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Am J Gastroenterol. 2006 Mar;101(3):628-40.

Natural history of infant reflux esophagitis: symptoms and morphometric histology during one year without pharmacotherapy.

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Pediatric Gastroenterology, University of Pittsburgh School of Medicine, Children's Hospital of Pittsburgh, One Children's Place, Pittsburgh, PA 15213-2583, USA.



To determine the natural history of infant gastroesophageal reflux disease (GERD) with esophagitis, we periodically analyzed symptoms and biopsies during 1 yr in 19 infants randomly assigned to placebo in a pharmacotherapy study.


One hundred infants who were referred during 1994-1999 for GERD, were unresponsive to 2-wk life-style measures, and manifested morphometric reflux esophagitis, were assigned at random to one of four treatment arms. This analysis examines the 19 (ages 2.8-6.0 months) assigned to placebo who returned for initial follow-up. SYMPTOMS and esophageal biopsy were assessed at baseline and 2, 4, 6, and 12 months. At any visit with both symptoms and biopsy unimproved, infants were "rescued" to open label active drug.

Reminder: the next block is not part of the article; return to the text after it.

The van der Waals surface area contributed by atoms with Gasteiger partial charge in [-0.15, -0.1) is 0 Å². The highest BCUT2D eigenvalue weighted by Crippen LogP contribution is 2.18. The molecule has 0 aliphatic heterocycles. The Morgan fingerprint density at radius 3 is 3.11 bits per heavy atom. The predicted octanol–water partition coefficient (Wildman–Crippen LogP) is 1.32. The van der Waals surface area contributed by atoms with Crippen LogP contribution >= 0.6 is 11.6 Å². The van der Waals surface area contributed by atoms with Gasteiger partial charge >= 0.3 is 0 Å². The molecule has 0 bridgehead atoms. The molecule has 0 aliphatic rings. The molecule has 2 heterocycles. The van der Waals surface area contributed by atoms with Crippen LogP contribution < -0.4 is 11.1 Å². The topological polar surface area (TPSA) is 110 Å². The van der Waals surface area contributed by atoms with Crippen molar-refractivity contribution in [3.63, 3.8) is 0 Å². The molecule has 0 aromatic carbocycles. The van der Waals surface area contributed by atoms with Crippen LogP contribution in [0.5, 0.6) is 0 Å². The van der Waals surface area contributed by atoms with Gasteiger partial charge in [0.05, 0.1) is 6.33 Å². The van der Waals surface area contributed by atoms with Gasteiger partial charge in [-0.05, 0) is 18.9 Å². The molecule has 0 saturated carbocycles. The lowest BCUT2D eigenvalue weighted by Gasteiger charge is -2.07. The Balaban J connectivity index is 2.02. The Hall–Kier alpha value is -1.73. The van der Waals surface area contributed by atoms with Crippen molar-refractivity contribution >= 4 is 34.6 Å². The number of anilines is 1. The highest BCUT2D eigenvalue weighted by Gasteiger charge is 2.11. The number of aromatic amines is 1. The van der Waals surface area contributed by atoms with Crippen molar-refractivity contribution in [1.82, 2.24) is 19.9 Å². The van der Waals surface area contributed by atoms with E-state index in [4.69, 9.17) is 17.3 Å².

By 12 months, 10/19 completed without rescue; the 9 others withdrew (3) or required pharmacotherapy (6).


Among the 10 nonrescued completers, parents' global score rated 9 "completely well," and 1 "improved." Comparing 12-month symptoms to baseline symptoms in the 10 completers, fewer reported regurgitation >3/day, >1 Tbsp, or that was uncomfortable; crying >1 h/d, or during or after feeds; or arching spells or abnormal hiccups (p < 0.05, chi(2)). Biopsy: None of the 10 ever had normal biopsies (basal cell layer <25% and papillary height <53% of epithelial thickness). One had normal papillary height, but abnormal basal thickness. Five others had normal basal thickness, but all five of them had abnormal papillary height.


Although symptoms improved in more than half of the infants with reflux esophagitis followed longitudinally for 1 yr without pharmacotherapy, histology remained abnormal.

[Indexed for MEDLINE]

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